Path 1 - Endocrine 1

pbhati17's version from 2017-02-24 14:47

Endocrinology 6.1: General

Crap from the beginning of his outline

Question Answer
Explain what's happening in 1⁰ hyperfxn. 3 examples?Autonomous hypersecretion due to tumor or hyperplasia of the gland:
Explain what's happening in 2⁰ hyperfxnLesion in one organ (e.g., pituitary gland adenoma) → Secretes excess trophic hormone → long-term stimulation & hypersecretion by the target organ (e.g., adrenocortical hyperplasia w/ excess cortisol)
Explain 5 situations which can cz hyperactivity2⁰ to dzs of other organs
2⁰ to hormonal imbalances induced by xenobiotics
Hypersecretion of hormones or hormone-like factors by non-endocrine neoplasms (paraneoplastic syndromes)
Dysfxn resulting from abnormal degradation of hormone
Iatrogenic syndromes of hormone excess
Explain 4 situations which can cz hypoactivity1⁰ hypofxn
2⁰ hypofxn
Endocrine dysfxn due to failure of target cell response
Dysfxn due to failure of fetal endocrine system
**Hyperthyroidism is czd by what general kind of problem? 3 situations which fall under this cz?1⁰ hyperfxn!! It happens w/ Thyroid Carcinoma in dogs & Thyroid Adenoma/ multinodular hyperplasia in CATS
1⁰ hyperparathyroidism is czd by what general kind of problem? Two situations which fall under this cz?1⁰ hyperfxn!! Czd by fxnal adenomas & carcinomas of parathyroid glands.
The fxnal disturbances of 1⁰ hyperparathyroidism are the result of what?Persistent hypercalcemia (anorexia, vomiting, constipation, polyuria, polydipsia, generalized muscular weakness due to ↓ neuromuscular excitability)
Soft-tissue mineralization
↑ urinary calcium & phosphorus excretion w/ the formation of calculi
(predisposition to the development of nephrocalcinosis & urolithiasis)
Weakening of bones by excessive resorption (generalized ↓ in bone density w/ multiple fractures in advanced cases).
Hyperadrenocorticism associated w/ an ACTH-secreting pituitary neoplasm → What kind of problem? What cells are the actual dysfxning ones? What does this dysfxn result in? Fxnal disturbances & lesions of this develop from?2⁰ hyperfxn Derived from corticotroph (ACTH-secreting) cells in either the pars distalis or the pars intermedia of dogs. Result in a clinical syndrome of cortisol excess (Cushing’s Dz) by czing 2⁰ hyperfxn of the adrenal cortex. Fxnal disturbances & lesions develop from the combined gluconeogenic, lipolyitc, protein catabolic & anti-inflammatory effects of the glucocorticoid hormones on many organs. (see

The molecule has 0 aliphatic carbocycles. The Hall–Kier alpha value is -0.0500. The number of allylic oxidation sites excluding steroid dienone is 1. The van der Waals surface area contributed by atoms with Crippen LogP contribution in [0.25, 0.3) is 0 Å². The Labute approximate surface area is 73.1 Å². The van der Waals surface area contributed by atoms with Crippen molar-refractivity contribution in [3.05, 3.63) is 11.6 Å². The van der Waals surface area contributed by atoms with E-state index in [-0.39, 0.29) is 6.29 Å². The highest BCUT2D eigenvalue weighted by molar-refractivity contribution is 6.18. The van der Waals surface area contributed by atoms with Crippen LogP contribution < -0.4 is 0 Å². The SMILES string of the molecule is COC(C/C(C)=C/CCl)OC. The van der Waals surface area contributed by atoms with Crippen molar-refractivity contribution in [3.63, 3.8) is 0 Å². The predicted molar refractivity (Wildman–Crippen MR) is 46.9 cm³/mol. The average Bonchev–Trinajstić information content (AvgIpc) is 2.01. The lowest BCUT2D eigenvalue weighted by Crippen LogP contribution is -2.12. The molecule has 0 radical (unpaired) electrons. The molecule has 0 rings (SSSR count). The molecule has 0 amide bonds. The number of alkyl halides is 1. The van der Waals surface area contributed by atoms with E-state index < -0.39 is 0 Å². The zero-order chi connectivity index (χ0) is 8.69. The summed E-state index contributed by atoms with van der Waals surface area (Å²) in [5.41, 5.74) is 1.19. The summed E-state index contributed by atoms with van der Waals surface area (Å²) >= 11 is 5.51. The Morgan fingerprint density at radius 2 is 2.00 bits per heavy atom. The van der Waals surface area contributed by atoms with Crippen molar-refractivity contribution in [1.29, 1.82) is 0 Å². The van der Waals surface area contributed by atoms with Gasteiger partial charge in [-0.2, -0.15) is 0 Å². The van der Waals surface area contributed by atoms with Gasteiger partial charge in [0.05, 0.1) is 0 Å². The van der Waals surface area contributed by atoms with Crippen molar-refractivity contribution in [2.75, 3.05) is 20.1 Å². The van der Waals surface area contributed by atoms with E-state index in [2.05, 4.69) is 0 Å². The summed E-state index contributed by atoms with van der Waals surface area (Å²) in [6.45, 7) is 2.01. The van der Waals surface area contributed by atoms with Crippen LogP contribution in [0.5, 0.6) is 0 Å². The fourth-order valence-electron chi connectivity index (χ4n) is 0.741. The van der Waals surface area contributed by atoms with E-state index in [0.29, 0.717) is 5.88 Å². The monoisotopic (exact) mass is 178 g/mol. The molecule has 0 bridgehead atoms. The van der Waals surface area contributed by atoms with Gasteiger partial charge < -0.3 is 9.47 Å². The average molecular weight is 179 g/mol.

CS/Lesions of Cushing’s Dz [pp.16-17])
_________ is an important mechanism resulting in hypofxn of the thyroid gland, adrenal cortex, pancreatic islets, parathyroid & hypothalamusImmune-mediated injury
3 big reasons for 1⁰ hypofxnExcessive destruction of secretory cells by a dz process, Failure of an endocrine organ to develop properly (aplasia or hypoplasia), Specific biochemical defect in the synthetic pathway of a hormone
CS/lesions of CushingsDiabetes Mellitus
Obesity, osteoporosis (XS cortisol ↑ Ca excretion by the kidneys & ↓ Ca absorption from the intestines)
Hirsutism (esp. in PDH), polyuria/polydipsia (due to hyperglycemia? Effect on ADH?)
Polyphagia (due to direct effect &/or tumor effect on hypothalamus, hepatomegaly (due to steroid hepatopathy, i.e., ↑ glycogen in hepatocytes)
Pendulous abdomen (due to muscle atrophy/weakness & hepatomegaly)
Muscular asthenia & wasting are due to ↑ catabolism of proteins + ↓ protein synthesis in skeletal myocytes
Skin lesions (90% of cases): Dermal atrophy, Bilateral symmetric alopecia, etc.
Dystrophic mineralization of skin (“calcinosis cutis”) & lung, active skeletal muscle, stomach (due to altered collagen/elastin)
↑ susceptibility to bacterial infections of skin
Urinary tract, etc. (due to anti-inflammatory effects)
Lymphopenia/lymphoid involution
CS/Lesions of HypothyroidismReduction in basal metabolic rate manifested as:
Weight gain
Muscular weakness & slow reflexes
Skin lesions (hyperkeratosis ↑ scaliness (seborrhea), bilateral symmetric alopecia (telogen hairs), Follicular keratosis, Hyperpigmentation due to ↑ number of melanocytes in the basal layer, Myxedema (accumulation of mucin = glycosaminoglycans + protein) )
Reproductive abnormalities (lack of libido, infertility (reduction in sperm count due to atrophy of spermatogenic epithelium in the testes, abnormal or absent estrus cycles, reduced conception rates) )
Joint pain & effusion
↓ plasma bound iodine (PBI)
↓ T4 & T3
Normocytic Normochromic Anemia